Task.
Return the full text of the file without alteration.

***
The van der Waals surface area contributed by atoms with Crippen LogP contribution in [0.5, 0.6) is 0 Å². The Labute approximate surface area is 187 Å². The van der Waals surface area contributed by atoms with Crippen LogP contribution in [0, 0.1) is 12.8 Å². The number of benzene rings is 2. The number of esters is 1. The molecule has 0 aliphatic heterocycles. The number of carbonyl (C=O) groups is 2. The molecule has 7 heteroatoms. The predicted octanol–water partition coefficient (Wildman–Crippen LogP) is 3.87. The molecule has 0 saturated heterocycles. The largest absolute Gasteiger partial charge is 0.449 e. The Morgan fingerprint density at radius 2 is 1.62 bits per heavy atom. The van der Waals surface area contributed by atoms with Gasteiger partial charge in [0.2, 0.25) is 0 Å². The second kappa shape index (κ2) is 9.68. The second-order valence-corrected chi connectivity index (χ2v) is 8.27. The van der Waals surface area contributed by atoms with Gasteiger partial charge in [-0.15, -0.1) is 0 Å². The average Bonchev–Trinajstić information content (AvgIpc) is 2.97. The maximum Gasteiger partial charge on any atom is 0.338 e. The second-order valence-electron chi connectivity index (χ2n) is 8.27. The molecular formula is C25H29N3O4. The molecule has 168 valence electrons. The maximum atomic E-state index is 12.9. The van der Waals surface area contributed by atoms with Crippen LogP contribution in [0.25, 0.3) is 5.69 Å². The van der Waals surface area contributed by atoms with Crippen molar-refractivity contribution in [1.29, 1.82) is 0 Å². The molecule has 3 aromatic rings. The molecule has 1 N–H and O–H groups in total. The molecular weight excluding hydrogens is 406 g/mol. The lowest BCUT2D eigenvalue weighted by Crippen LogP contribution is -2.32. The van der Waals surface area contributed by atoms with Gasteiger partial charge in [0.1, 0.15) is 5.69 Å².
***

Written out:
The van der Waals surface area contributed by atoms with Crippen LogP contribution in [0.5, 0.6) is 0 Å². The Labute approximate surface area is 187 Å². The van der Waals surface area contributed by atoms with Crippen LogP contribution in [0, 0.1) is 12.8 Å². The number of benzene rings is 2. The number of esters is 1. The molecule has 0 aliphatic heterocycles. The number of carbonyl (C=O) groups is 2. The molecule has 7 heteroatoms. The predicted octanol–water partition coefficient (Wildman–Crippen LogP) is 3.87. The molecule has 0 saturated heterocycles. The largest absolute Gasteiger partial charge is 0.449 e. The Morgan fingerprint density at radius 2 is 1.62 bits per heavy atom. The van der Waals surface area contributed by atoms with Gasteiger partial charge in [0.2, 0.25) is 0 Å². The second kappa shape index (κ2) is 9.68. The second-order valence-corrected chi connectivity index (χ2v) is 8.27. The van der Waals surface area contributed by atoms with Gasteiger partial charge in [-0.15, -0.1) is 0 Å². The average Bonchev–Trinajstić information content (AvgIpc) is 2.97. The maximum Gasteiger partial charge on any atom is 0.338 e. The second-order valence-electron chi connectivity index (χ2n) is 8.27. The molecular formula is C25H29N3O4. The molecule has 168 valence electrons. The maximum atomic E-state index is 12.9. The van der Waals surface area contributed by atoms with Crippen LogP contribution in [0.25, 0.3) is 5.69 Å². The van der Waals surface area contributed by atoms with Crippen molar-refractivity contribution in [1.29, 1.82) is 0 Å². The molecule has 3 aromatic rings. The molecule has 1 N–H and O–H groups in total. The molecular weight excluding hydrogens is 406 g/mol. The lowest BCUT2D eigenvalue weighted by Crippen LogP contribution is -2.32. The van der Waals surface area contributed by atoms with Gasteiger partial charge in [0.1, 0.15) is 5.69 Å².